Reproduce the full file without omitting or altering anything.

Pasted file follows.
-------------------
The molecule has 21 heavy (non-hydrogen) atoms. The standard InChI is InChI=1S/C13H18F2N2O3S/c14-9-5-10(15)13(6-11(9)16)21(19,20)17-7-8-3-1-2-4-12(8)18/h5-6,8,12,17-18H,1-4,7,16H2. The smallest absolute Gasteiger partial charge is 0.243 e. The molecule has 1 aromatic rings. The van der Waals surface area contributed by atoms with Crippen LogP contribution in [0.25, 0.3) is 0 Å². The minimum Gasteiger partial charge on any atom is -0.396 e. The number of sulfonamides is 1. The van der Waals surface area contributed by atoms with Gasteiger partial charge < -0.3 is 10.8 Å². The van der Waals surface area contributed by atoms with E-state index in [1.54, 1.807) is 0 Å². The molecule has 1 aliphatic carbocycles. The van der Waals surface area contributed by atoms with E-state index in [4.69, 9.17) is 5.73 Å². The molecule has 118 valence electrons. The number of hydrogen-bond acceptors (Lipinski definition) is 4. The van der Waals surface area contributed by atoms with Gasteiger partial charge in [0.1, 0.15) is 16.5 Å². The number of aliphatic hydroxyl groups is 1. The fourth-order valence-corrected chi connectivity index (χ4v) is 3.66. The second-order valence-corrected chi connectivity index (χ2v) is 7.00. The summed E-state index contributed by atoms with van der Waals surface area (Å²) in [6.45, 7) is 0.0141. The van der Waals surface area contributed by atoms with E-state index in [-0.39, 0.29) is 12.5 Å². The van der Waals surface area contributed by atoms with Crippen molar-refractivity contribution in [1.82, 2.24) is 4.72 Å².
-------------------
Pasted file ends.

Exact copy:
The molecule has 21 heavy (non-hydrogen) atoms. The standard InChI is InChI=1S/C13H18F2N2O3S/c14-9-5-10(15)13(6-11(9)16)21(19,20)17-7-8-3-1-2-4-12(8)18/h5-6,8,12,17-18H,1-4,7,16H2. The smallest absolute Gasteiger partial charge is 0.243 e. The molecule has 1 aromatic rings. The van der Waals surface area contributed by atoms with Crippen LogP contribution in [0.25, 0.3) is 0 Å². The minimum Gasteiger partial charge on any atom is -0.396 e. The number of sulfonamides is 1. The van der Waals surface area contributed by atoms with Gasteiger partial charge < -0.3 is 10.8 Å². The van der Waals surface area contributed by atoms with E-state index in [1.54, 1.807) is 0 Å². The molecule has 1 aliphatic carbocycles. The van der Waals surface area contributed by atoms with E-state index in [4.69, 9.17) is 5.73 Å². The molecule has 118 valence electrons. The number of hydrogen-bond acceptors (Lipinski definition) is 4. The van der Waals surface area contributed by atoms with Gasteiger partial charge in [0.1, 0.15) is 16.5 Å². The number of aliphatic hydroxyl groups is 1. The fourth-order valence-corrected chi connectivity index (χ4v) is 3.66. The second-order valence-corrected chi connectivity index (χ2v) is 7.00. The summed E-state index contributed by atoms with van der Waals surface area (Å²) in [6.45, 7) is 0.0141. The van der Waals surface area contributed by atoms with E-state index in [-0.39, 0.29) is 12.5 Å². The van der Waals surface area contributed by atoms with Crippen molar-refractivity contribution in [1.82, 2.24) is 4.72 Å².